Some time ago Abdul Rahman Al Sultan quipped in an op-ed in ‘ Al-Ru’ya al-Iqtisadiyya that listening to GCC politicians he would have the feeling he was living in “Bangladesh or Chad”. After all there was enough food and Gulf countries had the money to buy it on world markets albeit possibly at a higher price he argued.
There seem to be indeed more pressing food security issues in the Gulf than the hypothetical war or crises situations that politicians plan for when debating food security.
These problems stem from an abundance of calories, not lack thereof. The Gulf countries have one of the highest obesity and diabetes rates per capita in the world (around a third and 13 percent respectively) as Alpen Capital pointed out in a report in 2011.
Weight loss surgeries are on the rise. “Because of my weight, I could not sit in the car of my dreams. Now I feel my Lamborghini is approaching,” said one patient in the UAE after undergoing bariatric operation.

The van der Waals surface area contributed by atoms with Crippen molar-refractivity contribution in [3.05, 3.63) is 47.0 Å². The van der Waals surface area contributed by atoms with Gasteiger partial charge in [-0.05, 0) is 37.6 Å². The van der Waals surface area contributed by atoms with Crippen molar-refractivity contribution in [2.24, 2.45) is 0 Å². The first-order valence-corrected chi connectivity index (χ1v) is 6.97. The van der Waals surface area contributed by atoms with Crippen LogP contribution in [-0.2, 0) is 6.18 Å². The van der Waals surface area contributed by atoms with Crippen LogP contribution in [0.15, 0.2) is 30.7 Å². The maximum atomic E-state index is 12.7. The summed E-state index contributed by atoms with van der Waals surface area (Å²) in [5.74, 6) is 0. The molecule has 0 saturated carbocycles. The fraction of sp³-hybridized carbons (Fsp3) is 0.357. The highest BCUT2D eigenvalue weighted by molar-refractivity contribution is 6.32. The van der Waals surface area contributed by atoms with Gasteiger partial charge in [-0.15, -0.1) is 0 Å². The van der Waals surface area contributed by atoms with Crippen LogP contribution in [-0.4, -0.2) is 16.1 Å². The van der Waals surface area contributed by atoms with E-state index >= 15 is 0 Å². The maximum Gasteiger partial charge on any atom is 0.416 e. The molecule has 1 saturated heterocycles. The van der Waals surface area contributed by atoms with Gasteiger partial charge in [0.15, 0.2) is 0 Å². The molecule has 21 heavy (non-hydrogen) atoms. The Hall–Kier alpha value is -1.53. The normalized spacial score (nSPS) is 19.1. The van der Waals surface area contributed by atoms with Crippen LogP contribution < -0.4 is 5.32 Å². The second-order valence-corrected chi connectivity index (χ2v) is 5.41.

There is clearly a need to improve diets in the Gulf by awareness campaigns and taxing unhealthy fast food.
Sweetened beverages and fast food have also been blamed for calcium and Vitamin D deficiencies, beside lacking exposure to sunlight.
Vitamin D deficiency is gender specific. It reaches 70 percent among Saudi women and 40 percent among Saudi male as an article in Nature recently found out.
Beside increased exposure to sunlight it could be treated by increased consumption of dairy products and drinks instead of sweetened beverages. More fish and dairy consumption would also tackle the calcium deficiency and the increased occurrence of osteoporosis.
The food security challenge in the Gulf often has unexpected angles and solutions to it might be found on a less geo-strategic plane than is often assumed.